Been Hitting The Gym? You Don’t Want To Miss This
There are many things in the “health” arena that will leave you scratching your head. I want you to imagine this happened to you and decide whether it would be acceptable or not.
You get a referral from a friend for a trainer at your local gym. You’ve been looking to get back in shape so you decide to stop in. You meet the trainer, we’ll call him Joe. Now Joe seems like a great guy, knows his stuff, and your personalities mesh great. Joe says we need to find a baseline for where you are today, in order to set some goals and track your improvement over the coming weeks. He decides to test 3 things:
1. Your weight
2. Body fat percentage
3. A series of strength tests.
Joe also decides he’s going to take some “before” pictures so you can both see how you look and can compare down the road. It’s decided you are 30 pounds overweight and below average on strength tests for your age.
Over the next 3 months you’re in the gym several times a week, working hard, trying to get yourself back in shape. When the time comes around to take a progress evaluation (weight, body fat, and strength tests), Joe pulls you aside and say “Things look great, you’re really progressing well, I can tell. We’re not even going to worry about re-taking the evaluation to compare. Keep up the great work and I’ll see you next week!”
Would this be acceptable to you? Are you satisfied with Joe (even though he’s a great guy and you really like him)?
I know it sure wouldn’t be for me. It doesn’t make any sense. If you’re going to use certain criteria to objectively show someone has a problem (in this case weight, body fat, and strength to show someone is out of shape), don’t you think it’s quite logical that you should use these exact same tests to show the progression? Now, if none of these are tested initially, there might be an argument. But you should never use a certain set of criteria to show a problem and then not use the EXACT same criteria to make a judgment if it’s improving or corrected. The worst case scenario is seeing no improvement, but at least you know! Maybe then you can reassess, or change your approach to something that will show better results. But again, it’s measured, so you know either way.
The same goes for chiropractic care. Have you ever been to a chiropractor who takes an initial set of of x-rays to show you how bad your spine is, and show exactly where the problem is. BUT, if they can so conclusively determine that you have a problem, and they can help you, based on those exact x-rays, wouldn’t it be reasonable that a progresses x-ray should be taken to show improvement? It simply cannot be both ways. If a certain criteria is used to show a problem, it MUST be used to show it’s improved or correctly.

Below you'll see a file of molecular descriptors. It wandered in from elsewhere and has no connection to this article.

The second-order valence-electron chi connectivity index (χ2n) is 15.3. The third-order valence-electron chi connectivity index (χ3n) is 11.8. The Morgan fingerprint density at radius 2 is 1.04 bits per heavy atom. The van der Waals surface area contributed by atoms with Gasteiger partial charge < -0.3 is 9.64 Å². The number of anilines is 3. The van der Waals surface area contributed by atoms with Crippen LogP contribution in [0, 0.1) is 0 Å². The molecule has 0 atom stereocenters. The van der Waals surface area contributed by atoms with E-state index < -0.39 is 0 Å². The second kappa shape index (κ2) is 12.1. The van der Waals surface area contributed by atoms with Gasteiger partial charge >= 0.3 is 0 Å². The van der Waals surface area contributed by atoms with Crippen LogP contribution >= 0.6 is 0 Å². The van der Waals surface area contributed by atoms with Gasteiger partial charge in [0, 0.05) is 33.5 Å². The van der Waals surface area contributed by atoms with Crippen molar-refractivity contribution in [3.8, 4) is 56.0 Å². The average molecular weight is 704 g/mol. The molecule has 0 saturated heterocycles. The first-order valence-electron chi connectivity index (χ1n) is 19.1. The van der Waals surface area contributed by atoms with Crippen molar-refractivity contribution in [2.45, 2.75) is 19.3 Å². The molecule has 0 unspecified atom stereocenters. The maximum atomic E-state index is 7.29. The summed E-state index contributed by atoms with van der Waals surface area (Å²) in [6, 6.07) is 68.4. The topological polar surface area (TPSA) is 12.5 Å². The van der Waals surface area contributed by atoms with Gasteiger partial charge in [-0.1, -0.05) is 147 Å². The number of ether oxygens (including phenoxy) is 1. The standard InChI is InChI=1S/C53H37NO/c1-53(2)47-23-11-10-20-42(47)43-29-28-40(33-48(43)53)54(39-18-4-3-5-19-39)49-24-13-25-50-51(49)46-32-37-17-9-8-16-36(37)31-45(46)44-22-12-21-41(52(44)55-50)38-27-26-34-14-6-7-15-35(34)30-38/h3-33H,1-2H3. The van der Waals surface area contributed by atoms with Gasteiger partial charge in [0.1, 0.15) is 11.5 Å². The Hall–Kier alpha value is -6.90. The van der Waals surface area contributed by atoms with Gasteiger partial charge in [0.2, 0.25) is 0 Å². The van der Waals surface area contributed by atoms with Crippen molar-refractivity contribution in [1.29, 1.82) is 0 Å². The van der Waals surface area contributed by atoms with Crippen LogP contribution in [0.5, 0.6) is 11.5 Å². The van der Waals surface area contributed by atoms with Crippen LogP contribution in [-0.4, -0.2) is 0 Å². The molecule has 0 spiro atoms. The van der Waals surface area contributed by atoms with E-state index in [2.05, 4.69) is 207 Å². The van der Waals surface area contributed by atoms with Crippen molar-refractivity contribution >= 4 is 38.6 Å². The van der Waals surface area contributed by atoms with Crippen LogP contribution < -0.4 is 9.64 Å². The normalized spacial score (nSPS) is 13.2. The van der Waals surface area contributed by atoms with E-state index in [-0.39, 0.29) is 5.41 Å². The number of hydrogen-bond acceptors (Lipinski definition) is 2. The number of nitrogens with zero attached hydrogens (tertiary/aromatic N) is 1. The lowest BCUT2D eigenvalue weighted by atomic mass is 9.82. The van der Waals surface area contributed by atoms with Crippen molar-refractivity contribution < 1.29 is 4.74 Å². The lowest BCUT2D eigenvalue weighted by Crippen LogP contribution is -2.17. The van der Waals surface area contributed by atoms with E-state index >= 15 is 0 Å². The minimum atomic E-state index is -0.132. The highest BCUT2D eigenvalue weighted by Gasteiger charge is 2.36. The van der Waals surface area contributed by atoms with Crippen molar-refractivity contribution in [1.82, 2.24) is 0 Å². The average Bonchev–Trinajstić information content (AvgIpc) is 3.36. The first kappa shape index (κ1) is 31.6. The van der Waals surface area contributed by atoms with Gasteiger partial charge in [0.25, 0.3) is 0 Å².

So why does this happen? You may love the trainer. He’s a great guy, pushes you hard, and keeps your on task for your workouts. The reality of the situation is that it does a couple things. It lowers the bar by lowering your expectations. If there is no REAL goal to shoot for, then you can never be disappointed. Sure you’re going to feel a little better, that’s the easy part. It’s also going to remove the accountability from the trainer or chiropractor. If you get great results and are as happy as can be, then he’s the hero. If things don’t go quite so well, then he can always say you’re not working hard enough, you didn’t do this correct, etc etc. When there is no real objective or set criteria that can be measured, then what’s the point?
You cannot simply use an x-ray (0r any criteria) to determine a problem, and then use a different criteria to determine if it’s improved, such as how much better you’re feeling. You can do nearly any type of spinal manipulation and someone will feel better for a short time. Research has shown that improvements in pain levels does not mean any correction has occurred.
Think of it as a house on an unsteady foundation. You find you have continuous cracks occurring in the drywall. You call out the contractor who uses specific tools to determine your house’s foundation is no longer level, and it’s very easy for you to see. You have clearly seen the foundation is the root cause of the problem. You decide to come back after he says it’s fixed. Now, he makes no mention of the foundation at all, but takes you directly inside to show how nice the drywall has been patched up and hands you the bill. Acceptable or not? If it’s not acceptable, shouldn’t you hold your chiropractor to the same standard?
Did you enjoy this edition? If so please pass it on to others who might enjoy it as well.
Have a great day!
Dr Nathan Berner